Post by John F. Morse
If you don't mind, and you wish to reply, could you trim this too-long
article and get rid of anything that isn't really necessary? It's grown
way out of hand, and a lot is due to my replying to each paragraph, and
leaving the quoted text intact.
Yep, I am definitely doing that here, since I think we got most of the
issues solved or at least identified.
Post by John F. Morse
If you think it would be better, since this doesn't really pertain to
Slackware, move any reply to n.s.nn where I am also subscribed, and I'll
reply there if need be.
Yep, I agree, and I am moving it over there. I'll be responding shortly,
and I just wanted to put this one here, for the archives.
--
Aaron W. Hsu | ***@sacrideo.us | http://www.sacrideo.us
Programming is just another word for the lost art of thinking.
Aaron W. Hsu
2012-08-06 19:26:59 UTC
Reply
Permalink
Post by John F. Morse
I don't see it spelled out in nn(1), but I may have inferred it from the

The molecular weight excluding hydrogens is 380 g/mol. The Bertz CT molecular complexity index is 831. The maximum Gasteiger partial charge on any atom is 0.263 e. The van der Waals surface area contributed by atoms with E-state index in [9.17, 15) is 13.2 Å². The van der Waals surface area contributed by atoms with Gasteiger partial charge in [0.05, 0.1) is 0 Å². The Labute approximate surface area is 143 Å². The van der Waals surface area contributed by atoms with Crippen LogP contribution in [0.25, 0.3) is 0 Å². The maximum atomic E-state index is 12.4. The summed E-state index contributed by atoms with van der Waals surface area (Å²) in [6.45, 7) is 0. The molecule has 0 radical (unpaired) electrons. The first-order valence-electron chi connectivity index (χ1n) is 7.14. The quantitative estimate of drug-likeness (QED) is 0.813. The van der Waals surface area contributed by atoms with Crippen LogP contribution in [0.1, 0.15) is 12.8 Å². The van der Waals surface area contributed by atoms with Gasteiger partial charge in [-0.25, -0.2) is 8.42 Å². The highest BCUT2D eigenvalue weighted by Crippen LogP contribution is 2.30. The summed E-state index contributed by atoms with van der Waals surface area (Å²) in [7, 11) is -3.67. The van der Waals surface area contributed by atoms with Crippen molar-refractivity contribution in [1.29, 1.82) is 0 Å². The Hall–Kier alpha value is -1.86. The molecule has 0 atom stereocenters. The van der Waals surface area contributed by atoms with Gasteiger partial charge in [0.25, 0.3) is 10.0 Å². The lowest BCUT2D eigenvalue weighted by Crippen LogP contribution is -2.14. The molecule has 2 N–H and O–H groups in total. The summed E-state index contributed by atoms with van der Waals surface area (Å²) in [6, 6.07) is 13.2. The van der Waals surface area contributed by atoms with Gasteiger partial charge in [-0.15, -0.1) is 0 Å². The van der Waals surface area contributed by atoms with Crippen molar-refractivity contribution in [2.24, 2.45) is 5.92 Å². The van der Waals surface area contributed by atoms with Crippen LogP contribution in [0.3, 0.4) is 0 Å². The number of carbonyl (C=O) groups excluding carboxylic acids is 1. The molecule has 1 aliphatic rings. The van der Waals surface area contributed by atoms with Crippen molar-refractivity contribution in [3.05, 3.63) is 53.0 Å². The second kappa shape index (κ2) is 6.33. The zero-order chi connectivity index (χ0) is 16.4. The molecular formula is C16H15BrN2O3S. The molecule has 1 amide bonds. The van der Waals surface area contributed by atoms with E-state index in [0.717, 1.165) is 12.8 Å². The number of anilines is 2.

33- This will be done very quickly, because nn uses the NOV
database via
34: the NNTP XOVER command. The news server to use can be
overridden by
35- setting the environment variable $NNTPSERVER to the name of
the system
36: (such as news.newserver.com), or by setting the variable
nntp-server
37- (on the command line only, since it is looked at before the
init file),
38: as "nntp-server=news.some.domain").
Where is the news server name that you are overriding, mentioned above
in line 34?
When NN is initially configured at compile time, the config file
can be used to specify a default NNTP server based on either a static
name (more favored in the old days), or a filename, or the like.
In the Slackware configuration it grabs the NNTP server name from
/etc/nntpserver if nothing overrides it, I think. Other installations
will likely have a slightly different set up, or may have patched away
the default server name entirely.
--
Aaron W. Hsu | ***@sacrideo.us | http://www.sacrideo.us
Programming is just another word for the lost art of thinking.